An editor in court. A director in exile. An infamous murder. Everything is in place for the trial drama of the decade

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The Independent Online

Debra Tate will be called to give evidence for Polanski - Sharon's widower - as he takes groundbreaking libel action against the US magazine's publisher, Condé Nast, in London's High Court over the publication of an alleged slur which he believes to imply he betrayed her memory.

It was Debra, 53, who 36 years ago broke the news to Polanski that his wife had been killed, stabbed to death by the disciples of small-time cult leader Charles Manson in a barbaric spree in Beverly Hills that shocked the world. Polanski was out of the country at the time.

The libel case will make legal history as the first to be brought by someone who will not actually attend the hearings, which are expected to last for five days. Instead he will remain in Paris, where he has lived for nearly three decades, and appear via a video link over which he will give evidence, be questioned and monitor the hearing.

Polanski will not travel to the UK because of the likelihood that he will be extradited to the US and imprisoned. He fled America, where his career was soaring, in 1977 after he admitted having sex with 13-year-old Samantha Geimer, who has since publicly forgiven him.

The case will revolve around Vanity Fair's claim in an article three years ago that Polanski made sexual advances towards a woman he met in a New York restaurant around the time of his wife's burial and suggested that he could make her "the next Sharon Tate". It is an accusation which Polanski vigorously denies. It is said to have left him "utterly distraught".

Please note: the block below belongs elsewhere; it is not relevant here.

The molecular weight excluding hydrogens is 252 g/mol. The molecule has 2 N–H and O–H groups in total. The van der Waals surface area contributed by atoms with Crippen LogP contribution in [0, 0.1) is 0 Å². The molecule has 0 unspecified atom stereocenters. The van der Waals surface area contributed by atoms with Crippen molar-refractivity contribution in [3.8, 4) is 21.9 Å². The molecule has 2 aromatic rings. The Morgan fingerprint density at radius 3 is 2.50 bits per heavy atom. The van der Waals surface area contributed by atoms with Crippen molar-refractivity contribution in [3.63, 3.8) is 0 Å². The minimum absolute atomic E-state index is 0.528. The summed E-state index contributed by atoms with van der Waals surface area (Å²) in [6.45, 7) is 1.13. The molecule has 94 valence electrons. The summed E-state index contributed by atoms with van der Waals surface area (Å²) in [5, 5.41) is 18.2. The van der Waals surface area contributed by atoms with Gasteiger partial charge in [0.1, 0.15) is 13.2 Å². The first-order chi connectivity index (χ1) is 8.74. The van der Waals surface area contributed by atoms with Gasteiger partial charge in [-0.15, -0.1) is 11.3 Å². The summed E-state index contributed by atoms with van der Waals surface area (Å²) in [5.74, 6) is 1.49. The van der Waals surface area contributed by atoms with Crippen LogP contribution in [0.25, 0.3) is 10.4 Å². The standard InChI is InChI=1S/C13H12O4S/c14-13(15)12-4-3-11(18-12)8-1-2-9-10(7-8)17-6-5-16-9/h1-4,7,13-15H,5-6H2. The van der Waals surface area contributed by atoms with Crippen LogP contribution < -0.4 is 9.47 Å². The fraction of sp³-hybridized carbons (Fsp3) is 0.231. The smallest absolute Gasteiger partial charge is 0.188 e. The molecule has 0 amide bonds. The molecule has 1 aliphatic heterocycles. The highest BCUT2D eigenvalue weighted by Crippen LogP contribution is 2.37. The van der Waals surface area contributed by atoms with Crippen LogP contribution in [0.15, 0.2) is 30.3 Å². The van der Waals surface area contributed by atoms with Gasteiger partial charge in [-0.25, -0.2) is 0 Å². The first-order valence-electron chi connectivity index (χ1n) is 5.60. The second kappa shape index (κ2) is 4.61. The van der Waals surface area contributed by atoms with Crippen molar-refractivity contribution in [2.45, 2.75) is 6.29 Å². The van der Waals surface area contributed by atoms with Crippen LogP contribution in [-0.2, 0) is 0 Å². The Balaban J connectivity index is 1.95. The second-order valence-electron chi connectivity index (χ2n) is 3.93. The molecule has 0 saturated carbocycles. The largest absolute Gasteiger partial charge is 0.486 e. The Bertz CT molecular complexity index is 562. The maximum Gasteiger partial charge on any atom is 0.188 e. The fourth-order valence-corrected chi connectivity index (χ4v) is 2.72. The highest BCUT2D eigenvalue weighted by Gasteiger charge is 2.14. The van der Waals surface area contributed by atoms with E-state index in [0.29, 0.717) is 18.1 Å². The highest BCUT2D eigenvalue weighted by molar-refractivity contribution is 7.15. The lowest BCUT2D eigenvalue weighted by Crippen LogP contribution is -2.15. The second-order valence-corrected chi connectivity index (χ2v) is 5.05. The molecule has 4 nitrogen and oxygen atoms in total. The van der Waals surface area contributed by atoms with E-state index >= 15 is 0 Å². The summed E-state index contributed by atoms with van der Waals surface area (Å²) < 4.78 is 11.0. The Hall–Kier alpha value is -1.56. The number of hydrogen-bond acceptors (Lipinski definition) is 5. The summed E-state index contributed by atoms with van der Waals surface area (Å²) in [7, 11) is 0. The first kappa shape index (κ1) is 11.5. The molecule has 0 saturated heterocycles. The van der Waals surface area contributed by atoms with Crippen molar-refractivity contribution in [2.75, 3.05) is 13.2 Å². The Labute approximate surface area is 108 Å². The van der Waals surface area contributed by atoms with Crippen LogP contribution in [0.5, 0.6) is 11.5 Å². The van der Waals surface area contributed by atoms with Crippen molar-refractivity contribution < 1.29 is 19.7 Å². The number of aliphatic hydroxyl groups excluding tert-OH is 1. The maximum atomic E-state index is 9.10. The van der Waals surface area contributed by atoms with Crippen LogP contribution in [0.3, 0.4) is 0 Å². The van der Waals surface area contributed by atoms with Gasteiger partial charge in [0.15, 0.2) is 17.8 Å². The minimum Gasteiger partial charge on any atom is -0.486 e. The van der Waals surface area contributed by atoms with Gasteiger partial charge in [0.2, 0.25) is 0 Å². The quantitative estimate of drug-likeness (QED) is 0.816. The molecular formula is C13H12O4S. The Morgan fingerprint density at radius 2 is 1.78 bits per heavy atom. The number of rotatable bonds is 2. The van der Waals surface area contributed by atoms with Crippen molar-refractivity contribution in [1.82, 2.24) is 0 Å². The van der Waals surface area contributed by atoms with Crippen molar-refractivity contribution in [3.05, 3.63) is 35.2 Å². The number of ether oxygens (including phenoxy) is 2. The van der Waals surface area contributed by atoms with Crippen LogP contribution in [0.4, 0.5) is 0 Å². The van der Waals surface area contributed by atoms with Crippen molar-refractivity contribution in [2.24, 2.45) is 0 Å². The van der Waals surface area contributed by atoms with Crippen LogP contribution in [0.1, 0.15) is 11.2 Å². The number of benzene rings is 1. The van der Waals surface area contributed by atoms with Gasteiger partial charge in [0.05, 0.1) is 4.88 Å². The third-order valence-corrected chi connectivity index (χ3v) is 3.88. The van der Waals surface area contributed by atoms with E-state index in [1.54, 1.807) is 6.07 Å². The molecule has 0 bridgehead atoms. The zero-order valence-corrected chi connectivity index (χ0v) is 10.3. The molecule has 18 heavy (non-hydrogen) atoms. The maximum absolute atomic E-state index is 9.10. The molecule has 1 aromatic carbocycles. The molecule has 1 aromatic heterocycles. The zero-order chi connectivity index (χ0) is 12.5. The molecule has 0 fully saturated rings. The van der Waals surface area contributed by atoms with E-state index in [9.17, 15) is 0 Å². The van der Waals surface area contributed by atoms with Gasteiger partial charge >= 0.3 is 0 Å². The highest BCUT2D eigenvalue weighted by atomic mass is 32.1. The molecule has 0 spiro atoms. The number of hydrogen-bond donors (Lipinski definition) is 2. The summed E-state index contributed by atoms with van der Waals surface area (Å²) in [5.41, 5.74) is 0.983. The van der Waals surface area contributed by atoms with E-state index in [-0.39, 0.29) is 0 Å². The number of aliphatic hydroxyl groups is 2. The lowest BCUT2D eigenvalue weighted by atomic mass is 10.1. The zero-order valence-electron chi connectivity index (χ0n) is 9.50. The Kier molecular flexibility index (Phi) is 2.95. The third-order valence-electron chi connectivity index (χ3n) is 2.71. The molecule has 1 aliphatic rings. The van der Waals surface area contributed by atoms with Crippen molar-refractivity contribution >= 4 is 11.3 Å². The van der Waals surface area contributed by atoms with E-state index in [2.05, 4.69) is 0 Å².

Polanski chose to bring the case against the magazine, edited by the publishing legend Graydon Carter, in the UK rather than the US because the libel laws are less restrictive. Before the case got to this stage, Polanski had to go all the way to the House of Lords to secure a historic ruling that he could give his evidence from Paris.

Carter has become a flamboyant giant of the magazine world since taking over Vanity Fair in 1992. He is chauffeured to his nightly meetings with Manhattan's glitterati, is constantly decked out in finely tailored suits and throws the most keenly attended post-Oscars party.

Witness statements have been prepared by the actresses Catherine Deneuve, star of his film Repulsion, and Nastassja Kinski, who took the title role in Tess, although they will not be joining the cast list in court. However, Mia Farrow, who took the lead role in his 1968 film Rosemary's Baby, will appear in court after being called by Polanski's legal team, the leading media law firm Schillings.

Debra Tate, who has fought for years to protect her sister's memory by maintaining her website and campaigning to keep her killers behind bars, will fly in from her home in Riverside County, California, to speak for Polanski. She is the last surviving spokeswoman for the family; her mother, Doris, and sister, Patty, have both died of cancer. Her father, Paul, died in May.

Although Polanski, 71, made his early reputation in Britain and Hollywood, he has had to rebuild his career in mainland Europe to avoid the risk of extradition. Rural France doubled for Thomas Hardy's Wessex in Polanski's 1979 adaptation of Tess of the d'Urbervilles.

He won an Oscar in 2003 for The Pianist, but as he was unable to attend the ceremony, Harrison Ford collected the trophy. The hearing is due to begin on Monday 18 July.